2. As depicted in the graph below on the right, workers with the fewest skills were having an easier time finding full-time employment prior to the minimum wage increase. But this trend completely reversed as soon as the minimum wage was increased.
  3. A control group of high-skilled workers didn’t experience either of these effects. Those affected by the changing laws were the least skilled and the most vulnerable.

These results show that the timing of minimum wage increases is not random.

Instead, policy makers tend to raise minimum wages when low-skilled workers’ real wages are declining and employment is rising. Many studies, misled by the assumption that the timing of minimum wage increases is not influenced by local labor demand, have interpreted the lack of falling low-skilled employment following a minimum wage increase as evidence that minimum wage increases have no effect on employment.

When Monras applied this same false assumption to his model, he got the same result. However, to observe the true effect of minimum wage increases on employment, he assumed a counterfactual scenario where, had the minimum wages not been raised, the trend in low-skilled employment growth would have continued as it was.

By making this comparison, Monras was able to estimate that wages increased considerably following a minimum wage hike, but employment also fell considerably. In fact, employment fell more than wages rose. For every 1 percent increase in wages, the share of a state’s population of low-skilled workers in full-time employment fell by 1.2 percent. (The same empirical approach showed that minimum wage increases had no effect on the wages or employment of a control group of high-skilled workers.)

Monras’s model predicts that if labor demand is sensitive to wage changes, low-skilled workers should leave states that increase their minimum wages — and that’s exactly what his empirical evidence shows.

According to Monras,

A 1 percent reduction in the share of employed low-skilled workers [following a minimum wage increase] reduces the share of low-skilled population by between .5 and .8 percent. It is worth emphasizing that this is a surprising and remarkable result: workers for whom the [minimum wage] policy was designed leave the states where the policy is implemented.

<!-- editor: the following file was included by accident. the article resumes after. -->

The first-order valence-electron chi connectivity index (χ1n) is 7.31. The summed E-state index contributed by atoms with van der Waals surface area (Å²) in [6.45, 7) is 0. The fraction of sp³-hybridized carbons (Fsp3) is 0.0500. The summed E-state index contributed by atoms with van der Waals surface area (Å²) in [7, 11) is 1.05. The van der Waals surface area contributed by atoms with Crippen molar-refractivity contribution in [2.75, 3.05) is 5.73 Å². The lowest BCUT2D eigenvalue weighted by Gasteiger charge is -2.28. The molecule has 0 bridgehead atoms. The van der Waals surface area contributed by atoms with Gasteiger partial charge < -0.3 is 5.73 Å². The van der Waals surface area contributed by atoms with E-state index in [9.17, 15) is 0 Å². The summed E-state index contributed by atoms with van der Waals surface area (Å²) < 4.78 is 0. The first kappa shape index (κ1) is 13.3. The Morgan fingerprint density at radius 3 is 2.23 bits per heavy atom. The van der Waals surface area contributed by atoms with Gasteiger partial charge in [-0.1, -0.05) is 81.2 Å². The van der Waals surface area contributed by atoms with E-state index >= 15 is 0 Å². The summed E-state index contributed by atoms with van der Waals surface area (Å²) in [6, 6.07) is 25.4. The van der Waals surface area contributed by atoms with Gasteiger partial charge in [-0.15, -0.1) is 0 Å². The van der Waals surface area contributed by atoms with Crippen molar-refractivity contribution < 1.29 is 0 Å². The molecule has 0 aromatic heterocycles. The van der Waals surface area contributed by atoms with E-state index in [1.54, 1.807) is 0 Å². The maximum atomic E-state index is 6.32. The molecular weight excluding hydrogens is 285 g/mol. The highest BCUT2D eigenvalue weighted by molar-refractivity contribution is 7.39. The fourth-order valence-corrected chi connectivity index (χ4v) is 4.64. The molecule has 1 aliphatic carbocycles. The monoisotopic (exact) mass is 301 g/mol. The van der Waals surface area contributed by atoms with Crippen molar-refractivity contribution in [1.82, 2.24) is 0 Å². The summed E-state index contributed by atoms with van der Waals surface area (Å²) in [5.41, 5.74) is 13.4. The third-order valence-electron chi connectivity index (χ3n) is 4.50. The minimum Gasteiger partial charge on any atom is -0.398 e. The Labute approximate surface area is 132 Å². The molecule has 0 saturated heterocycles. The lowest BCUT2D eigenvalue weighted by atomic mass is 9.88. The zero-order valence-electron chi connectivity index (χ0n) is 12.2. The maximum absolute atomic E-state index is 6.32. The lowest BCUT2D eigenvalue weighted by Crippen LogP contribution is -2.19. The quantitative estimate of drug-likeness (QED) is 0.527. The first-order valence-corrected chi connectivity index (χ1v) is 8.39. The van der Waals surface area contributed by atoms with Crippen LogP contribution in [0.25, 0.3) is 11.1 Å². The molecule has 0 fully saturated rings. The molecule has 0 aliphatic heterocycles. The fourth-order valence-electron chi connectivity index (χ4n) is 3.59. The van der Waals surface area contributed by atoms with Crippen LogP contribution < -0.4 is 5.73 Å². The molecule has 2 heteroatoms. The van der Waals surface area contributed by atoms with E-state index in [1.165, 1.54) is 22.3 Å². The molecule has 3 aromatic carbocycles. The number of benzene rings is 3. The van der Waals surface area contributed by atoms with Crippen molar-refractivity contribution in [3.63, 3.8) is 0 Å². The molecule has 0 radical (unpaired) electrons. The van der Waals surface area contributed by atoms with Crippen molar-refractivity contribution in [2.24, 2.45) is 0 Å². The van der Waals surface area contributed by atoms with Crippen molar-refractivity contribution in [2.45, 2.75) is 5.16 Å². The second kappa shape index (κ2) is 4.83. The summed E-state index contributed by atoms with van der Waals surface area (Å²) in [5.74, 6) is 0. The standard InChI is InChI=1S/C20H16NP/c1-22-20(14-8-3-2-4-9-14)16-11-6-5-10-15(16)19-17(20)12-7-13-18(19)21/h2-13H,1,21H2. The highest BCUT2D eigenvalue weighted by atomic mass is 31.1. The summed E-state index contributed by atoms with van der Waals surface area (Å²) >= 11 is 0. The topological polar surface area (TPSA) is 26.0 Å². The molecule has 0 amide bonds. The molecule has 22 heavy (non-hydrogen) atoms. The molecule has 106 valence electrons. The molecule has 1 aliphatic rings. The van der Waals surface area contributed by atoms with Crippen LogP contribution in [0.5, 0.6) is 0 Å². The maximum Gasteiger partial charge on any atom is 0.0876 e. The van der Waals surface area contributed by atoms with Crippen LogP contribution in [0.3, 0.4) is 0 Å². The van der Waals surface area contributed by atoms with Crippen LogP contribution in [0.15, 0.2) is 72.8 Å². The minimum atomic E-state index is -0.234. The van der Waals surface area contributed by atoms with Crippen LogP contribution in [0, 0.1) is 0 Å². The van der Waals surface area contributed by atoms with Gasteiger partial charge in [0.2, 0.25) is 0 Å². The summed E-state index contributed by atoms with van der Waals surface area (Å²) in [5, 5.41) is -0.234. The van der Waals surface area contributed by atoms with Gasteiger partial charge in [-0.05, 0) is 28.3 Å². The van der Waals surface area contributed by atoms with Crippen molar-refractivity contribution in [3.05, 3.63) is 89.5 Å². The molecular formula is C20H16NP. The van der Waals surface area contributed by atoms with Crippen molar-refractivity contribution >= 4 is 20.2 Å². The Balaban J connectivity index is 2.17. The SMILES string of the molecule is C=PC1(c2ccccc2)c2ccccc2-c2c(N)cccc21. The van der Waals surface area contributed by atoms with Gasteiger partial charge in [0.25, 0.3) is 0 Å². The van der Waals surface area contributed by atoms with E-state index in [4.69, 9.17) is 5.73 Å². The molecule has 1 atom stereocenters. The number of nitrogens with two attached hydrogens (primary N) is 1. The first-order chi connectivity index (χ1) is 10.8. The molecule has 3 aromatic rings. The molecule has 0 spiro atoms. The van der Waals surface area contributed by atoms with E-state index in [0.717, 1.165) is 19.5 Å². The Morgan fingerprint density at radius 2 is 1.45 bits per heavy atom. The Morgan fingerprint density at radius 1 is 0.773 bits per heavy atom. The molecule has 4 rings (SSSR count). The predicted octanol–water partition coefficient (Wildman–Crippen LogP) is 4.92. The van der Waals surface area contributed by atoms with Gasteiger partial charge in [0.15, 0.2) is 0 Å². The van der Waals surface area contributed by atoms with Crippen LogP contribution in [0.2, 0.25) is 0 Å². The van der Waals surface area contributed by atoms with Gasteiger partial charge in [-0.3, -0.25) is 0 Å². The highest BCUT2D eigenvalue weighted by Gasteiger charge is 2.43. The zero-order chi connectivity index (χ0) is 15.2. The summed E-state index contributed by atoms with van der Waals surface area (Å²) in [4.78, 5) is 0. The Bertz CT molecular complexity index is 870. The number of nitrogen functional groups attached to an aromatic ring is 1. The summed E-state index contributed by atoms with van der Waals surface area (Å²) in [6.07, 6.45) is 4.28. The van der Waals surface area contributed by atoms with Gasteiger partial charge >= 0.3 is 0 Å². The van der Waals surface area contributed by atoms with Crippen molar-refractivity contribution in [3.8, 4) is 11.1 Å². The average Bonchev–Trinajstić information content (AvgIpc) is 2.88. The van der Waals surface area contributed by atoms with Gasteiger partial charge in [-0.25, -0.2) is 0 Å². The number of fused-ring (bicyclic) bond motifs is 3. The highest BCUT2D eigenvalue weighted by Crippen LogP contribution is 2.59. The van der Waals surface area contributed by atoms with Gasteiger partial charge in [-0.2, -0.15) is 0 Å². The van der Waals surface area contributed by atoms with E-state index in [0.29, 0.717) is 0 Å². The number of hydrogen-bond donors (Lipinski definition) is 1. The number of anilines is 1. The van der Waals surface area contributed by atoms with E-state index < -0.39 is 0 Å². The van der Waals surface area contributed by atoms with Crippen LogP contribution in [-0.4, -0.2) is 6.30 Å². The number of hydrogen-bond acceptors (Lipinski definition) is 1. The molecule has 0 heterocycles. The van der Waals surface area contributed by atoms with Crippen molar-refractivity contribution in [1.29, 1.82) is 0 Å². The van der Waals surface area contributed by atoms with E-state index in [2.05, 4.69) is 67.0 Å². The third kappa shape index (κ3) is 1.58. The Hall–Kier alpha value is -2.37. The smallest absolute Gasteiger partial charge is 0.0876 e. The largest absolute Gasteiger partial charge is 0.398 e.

These new and important findings reinforce the view that minimum wage increases come at a cost to the employment rates of low-skilled workers.

They also pose a difficult question for minimum wage proponents: If minimum wage increases benefit low-skilled workers, why do these workers leave the states that raise their minimum wage?

Corey IaconoCorey Iacono

Corey Iacono is a student at the University of Rhode Island majoring in pharmaceutical science and minoring in economics.

The decline and fall of America’s unions

“Hell hath no fury like a bureaucrat scorned.” – Milton Friedman

Many blame the decline of union membership on Republicans and big business. But is that what history tells us? The answer is: No!

As political power becomes more centralized there is an irreversible decline in the power of unions. It is a cause and effect that cannot be denied or stopped.

American unions began forming in the mid-19th century in response to the social and economic impact of the industrial revolution. National labor unions began to form in the post-Civil War Era. The Knights of Labor emerged as a major force in the late 1880s, but it collapsed because of poor organization, lack of effective leadership, disagreement over goals, and strong opposition from employers and government forces.

Government forces are accelerating the collapse of unions. But how?

Oleg Atbashian in his book Shakedown Socialism writes, “Union perks mean nothing when there is nothing left to redistribute. The Soviets learned it the hard way. The American unions don’t seem to be able to learn from the mistakes of others.”